13. Candor

After a cursory greeting with the driver (to whom Russwood explained Reese’s presence only as a “consultant”) the former Senator raised the privacy partition in the limousine. It was a good two hours’ drive to his house in the Hamptons, and Reese wondered which of them would prove to be the better interviewer, since the elderly gentleman’s mind was still sharp and his eyes did not seem to miss anything.

“So. John. Westerton, is it?” was Russwood’s opening gambit.

“Yes,” Reese replied with an enigmatic smile.

“You and Mr. Smith are… what? Partners?”

“He’s my employer, but I like to think that we work well as a team.”

“I see.” Russwood paused and glanced out of the window at the already-bustling city. “So what exactly is the name of your company? ‘Smith and Westerton’?”

Reese burst out laughing. “Ha! I hadn’t thought of that… That’s purely a coincidence, I assure you. We both have so many aliases that it’s hard to keep track of them, let alone coordinate them deliberately.”

Russwood stared at him for a moment, astonished, but mostly because he had not expected such candor. Reese returned his gaze with a wry grin.

“Mr. Russwood, I won’t insult your intelligence by playing this charade ad nauseum. But I’m hoping you will excuse us if we wish to maintain a degree of… anonymity. We really were on vacation yesterday, not planning on getting involved in anything of this nature, so I have to confess that I’m not as well-prepared as I usually am. But we’re both committed to solving this mystery for you to the best of our abilities.”

“What are you? FBI? CIA?” the older man asked bluntly.

“The CIA has no operations within the United States,” Reese answered in a sing-song tone, as if by rote. “And I don’t think the FBI would get involved in personal cases like this, unless they were trying to infiltrate a criminal organization. You don’t happen to own a criminal enterprise, do you?”

“No,” Russwood huffed.

“Well then. Suffice it say, Harold and I are not law enforcement.”

“What are you, then? Private contractors? Mercenaries?”

Reese remembered the expression that Finch had first used to describe himself.

“More like… a concerned third party,” he smiled. “We help people, Mr. Russwood – people like you who find themselves the target of some nefarious criminal plot. Ordinarily, we take on cases where the victims are powerless to defend themselves. You are not powerless, of course – you have the means to hire a private contractor to investigate this situation. However, if there is even the remotest possibility that your granddaughter is at risk, I would rather investigate this myself and make sure that it’s handled properly. I wouldn’t be able to sleep at night if I didn’t, and neither would Harold.”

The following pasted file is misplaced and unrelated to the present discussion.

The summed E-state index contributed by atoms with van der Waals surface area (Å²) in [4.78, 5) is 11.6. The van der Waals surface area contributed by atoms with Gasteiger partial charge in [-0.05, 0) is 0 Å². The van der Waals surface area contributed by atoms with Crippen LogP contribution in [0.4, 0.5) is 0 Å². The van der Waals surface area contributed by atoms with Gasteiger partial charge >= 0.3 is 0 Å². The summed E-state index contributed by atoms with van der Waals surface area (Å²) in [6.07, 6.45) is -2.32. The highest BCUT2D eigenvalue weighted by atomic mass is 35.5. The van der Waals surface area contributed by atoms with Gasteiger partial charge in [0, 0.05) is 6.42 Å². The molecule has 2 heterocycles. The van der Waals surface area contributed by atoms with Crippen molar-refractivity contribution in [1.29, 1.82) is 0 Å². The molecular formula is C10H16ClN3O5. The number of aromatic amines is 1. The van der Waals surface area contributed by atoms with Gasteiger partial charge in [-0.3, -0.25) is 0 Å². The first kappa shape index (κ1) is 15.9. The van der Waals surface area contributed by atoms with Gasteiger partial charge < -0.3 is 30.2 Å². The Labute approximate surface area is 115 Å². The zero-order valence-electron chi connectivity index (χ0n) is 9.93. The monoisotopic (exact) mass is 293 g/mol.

Russwood’s eyes narrowed as he mulled over this information.

“So… what are you, then? Some sort of… crime-fighting vigilante?”

“You could say that.”

“And when you help the helpless, do you expect payment from them?”

“No. Although I daresay Harold might send you a modest invoice for our services, seeing as how you can afford it.”

“But then… where do your funds come from? If you aren’t law enforcement…”

Reese chuckled. “Oh, that’s not a problem – Harold has more money than God.”

Russwood pondered this in silence for a while, giving Reese a chance to look at the scenery outside. They were quickly leaving the congestion of the City behind.

“So. You’re like Batman and Robin, only without the outlandish getup,” Russwood finally commented.

“I suppose so,” Reese replied, amused. “Only Harold is like the Boy Wonder and Alfred and Q from the James Bond movies all rolled into one.”

Russwood eyed him for a moment before stating, “You really love him, don’t you.” It was not a question.

“Yes, I do,” Reese answered, unabashed. “He’s an exceptional man – kind, compassionate, and generous. I owe him my life, possibly even my soul… if I still have such a thing.”

“So you really were a borderline alcoholic?”

“Yes. I was even contemplating suicide when Harold found me. I no longer work for the government, Senator, but I did its dirty work long enough to lose all faith in the System. And oddly enough, I still had enough of a conscience left that my evil deeds were torturing me. What I do now… is something of a penance.”